Last night I was working on some code (not java) that was written by someone not me (thank God!). It is a part of an application that I have been messing with (updating, maintaining, bug-fixing, whatnot) for the last year or so. When I finish the cattle drive I am going to rewrite the whole application in java.
Anyway, I came across a section of code with multiple variations on the following one-liner in a switch statement. I've broken it up here so that the page doesn't scroll horizontally.
All sorts of warning bells went off in my head (excessive array dereferencing, redundant code, unreadable tertiary statement, a method called q() - yeah, well q() you, too! - and then the f prepended to the identifiers... what's that supposed to be? I actually think it has something to do with it being 'fetched' from the database, but jeez!
After a bit of fiddling (via a version with an if/else statement just to see what exactly was going on) I ended up with the following:
Thank you, thank you cattle drive and nitpickers! You have been infiltrating my brain, and the results are tangible! [ June 18, 2007: Message edited by: Katrina Owen ]
Nice post, Katrina. My experience of the cattle drive have also been productive and an enjoyable learning experience, which I try to encompass in my coding at work and also in my studies. Some of the feedback I have received from my tutor from assignment work outside of the cattledrive are 'clear code', 'easy to read' and this has come from taking part in the drive. As a newbie into programming it has helped me gain a mindset early on how it is important to maintain readability of code, not only for myself when I come to look at my code a few months later on, but also for the fellow coders looking at my work in the future.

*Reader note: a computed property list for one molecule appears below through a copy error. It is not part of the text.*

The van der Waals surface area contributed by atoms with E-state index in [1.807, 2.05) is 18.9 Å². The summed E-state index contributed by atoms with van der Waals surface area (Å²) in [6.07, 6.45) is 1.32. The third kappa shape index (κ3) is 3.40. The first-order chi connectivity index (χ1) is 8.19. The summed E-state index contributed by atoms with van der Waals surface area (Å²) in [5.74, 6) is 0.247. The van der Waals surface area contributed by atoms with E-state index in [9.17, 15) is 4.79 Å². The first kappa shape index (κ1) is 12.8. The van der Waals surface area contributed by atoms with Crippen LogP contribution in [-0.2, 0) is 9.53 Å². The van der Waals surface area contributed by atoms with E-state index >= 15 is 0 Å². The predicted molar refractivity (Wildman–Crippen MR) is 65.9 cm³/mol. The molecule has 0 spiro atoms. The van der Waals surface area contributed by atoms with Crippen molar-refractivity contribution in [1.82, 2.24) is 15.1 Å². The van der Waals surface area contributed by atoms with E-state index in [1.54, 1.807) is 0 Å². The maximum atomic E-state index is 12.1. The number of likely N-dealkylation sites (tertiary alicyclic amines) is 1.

Even from the first assignment, I learnt something (array de-referencing), I think, like fellow cattle drivers I thought I had submitted the perfect first assignment until I received that nitpick! But this lesson helped me to understand and to sometimes rethink that although my code is doing as expected, is it as efficient as it could be?
I am glad I have been fortunate enough to learn these valuable lessons at the start part of my programming career
subject: The general effect of the cattle drive :)